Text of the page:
Commitment, Creativity, and Discovery

KSU Chemistry

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Enzymes are nature’s powerful, selective biochemical catalysts.  Your body relies continuously and utterly on its enzymes to function properly.  Likewise, many illnesses are directly related to the function of specific enzymes.  Modern medicine takes great advantage of this situation, using designed inhibitors of specific enzymes to treat a wide variety of diseases and disorders.

For the chemist, the greatest value of enzymes comes from their highly evolved structures.  Enzymes can tell us what optimal reaction structures look like and, if we are persistent, how those structures operate.  Such knowledge could be exploited in the development of new catalysts or for mechanistic understanding in general, or in the development of more effective medicines.  My lab is working to improve the fundamental understanding of organic structure and mechanism.  Our main focus is on long-range effects in protein strands and enzyme complexes.

In 2004, we published a paper on extensive alignments of atomic orbitals that we recognized in natural complexes of trypsin and subtilisin.  The alignments imply to us that each of these serine proteases can exploit a kind of long-range polarizability in its chemical dynamics.  In the same paper, we described a simple non-enzymatic solvolysis reaction of oligopeptides.  Its kinetics data plainly showed strong long-range effects of structure in reacting amino acid sequences.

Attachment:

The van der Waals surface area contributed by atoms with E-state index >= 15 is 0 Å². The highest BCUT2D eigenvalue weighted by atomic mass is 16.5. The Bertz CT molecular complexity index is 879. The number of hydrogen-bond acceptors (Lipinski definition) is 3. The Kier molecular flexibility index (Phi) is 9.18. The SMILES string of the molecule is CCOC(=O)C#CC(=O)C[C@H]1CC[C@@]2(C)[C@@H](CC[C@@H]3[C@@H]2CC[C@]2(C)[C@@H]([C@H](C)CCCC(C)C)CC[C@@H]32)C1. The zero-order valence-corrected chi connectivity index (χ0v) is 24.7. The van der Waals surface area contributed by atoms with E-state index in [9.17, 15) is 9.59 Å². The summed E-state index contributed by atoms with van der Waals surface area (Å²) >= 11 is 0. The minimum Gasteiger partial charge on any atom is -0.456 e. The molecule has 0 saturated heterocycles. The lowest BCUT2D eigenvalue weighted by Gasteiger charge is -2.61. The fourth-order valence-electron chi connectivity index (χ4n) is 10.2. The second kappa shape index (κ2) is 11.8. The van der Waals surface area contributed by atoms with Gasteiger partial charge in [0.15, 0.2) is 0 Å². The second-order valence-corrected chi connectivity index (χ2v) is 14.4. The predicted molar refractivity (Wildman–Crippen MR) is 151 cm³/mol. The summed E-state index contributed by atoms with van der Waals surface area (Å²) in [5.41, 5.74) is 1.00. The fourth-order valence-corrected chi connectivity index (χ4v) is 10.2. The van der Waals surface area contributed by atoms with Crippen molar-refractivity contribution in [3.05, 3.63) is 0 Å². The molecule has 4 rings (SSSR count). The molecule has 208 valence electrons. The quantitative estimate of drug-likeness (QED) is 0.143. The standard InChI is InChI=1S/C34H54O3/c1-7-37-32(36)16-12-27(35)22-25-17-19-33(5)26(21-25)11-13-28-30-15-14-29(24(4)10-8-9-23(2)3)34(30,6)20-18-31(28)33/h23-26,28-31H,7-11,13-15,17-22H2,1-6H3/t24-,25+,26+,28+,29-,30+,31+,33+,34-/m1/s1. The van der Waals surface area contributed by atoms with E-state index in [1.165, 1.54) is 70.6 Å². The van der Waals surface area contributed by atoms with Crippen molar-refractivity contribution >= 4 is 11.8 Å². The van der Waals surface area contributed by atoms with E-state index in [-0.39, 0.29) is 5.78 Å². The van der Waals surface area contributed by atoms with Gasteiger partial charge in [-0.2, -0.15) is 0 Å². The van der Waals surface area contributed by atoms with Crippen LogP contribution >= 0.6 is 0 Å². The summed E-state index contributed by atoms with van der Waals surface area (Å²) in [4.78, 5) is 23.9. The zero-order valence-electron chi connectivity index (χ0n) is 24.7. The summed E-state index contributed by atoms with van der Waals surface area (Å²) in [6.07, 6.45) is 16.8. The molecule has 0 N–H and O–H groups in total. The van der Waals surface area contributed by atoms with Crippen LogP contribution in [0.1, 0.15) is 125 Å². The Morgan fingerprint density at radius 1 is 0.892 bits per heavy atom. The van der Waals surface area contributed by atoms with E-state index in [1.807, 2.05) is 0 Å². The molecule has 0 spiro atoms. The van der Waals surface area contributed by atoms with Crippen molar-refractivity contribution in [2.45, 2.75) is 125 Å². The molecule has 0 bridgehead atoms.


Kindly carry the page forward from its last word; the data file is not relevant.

Several students have helped to identify basic factors behind the observed long-range effects.  Their work has involved the synthesis of many novel amino acid and oligopeptide derivatives for reactivity analysis.  As a result, it is now clear that crowding, conformation, and stereochemistry along a strand can all contribute significantly to reactivity at other specific sites in the strand.  As we identify additional basic factors, we can also begin to ask how Nature uses these factors to control and optimize an enzyme's catalytic power.

Some students have been preparing substrate-like ligands for other enzymes.  Our systems of interest include the metalloproteases carboxypeptidase A and angiotensin-converting enzyme.  Carboxypeptidase A, or 'CPA', is involved in digestion, post-translational modification of proteins, blood clotting, and reproduction.  Angiotensin-converting enzyme, or 'ACE', helps to regulate blood pressure by the constriction of blood vessels.  Inhibitors of ACE are used medicinally to control blood pressure.  Our initial goal for each of these enzymes is to better characterize their complexes in terms of geometric detail at the active site.  Our designed ligands contain alkene isosteres of the peptide bond.  This means that the molecules are chemically resistant to enzyme action while resembling very closely the shape of a protein strand.  Complexes between the ligands and the enzymes can then show us how each enzyme normally grips its natural targets, and therefore how atoms and electrons can move during the enzymatic chemistry.


Students on these projects have carried out conformational analysis of enzyme systems, multi-step synthesis of oligopeptides and related compounds, and reaction kinetics monitored by NMR.









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Dept. of Chemistry & Biochemistry
1000 Chastain Road, MB #1203
Kennesaw, GA 30144
Phone: (770) 423-6159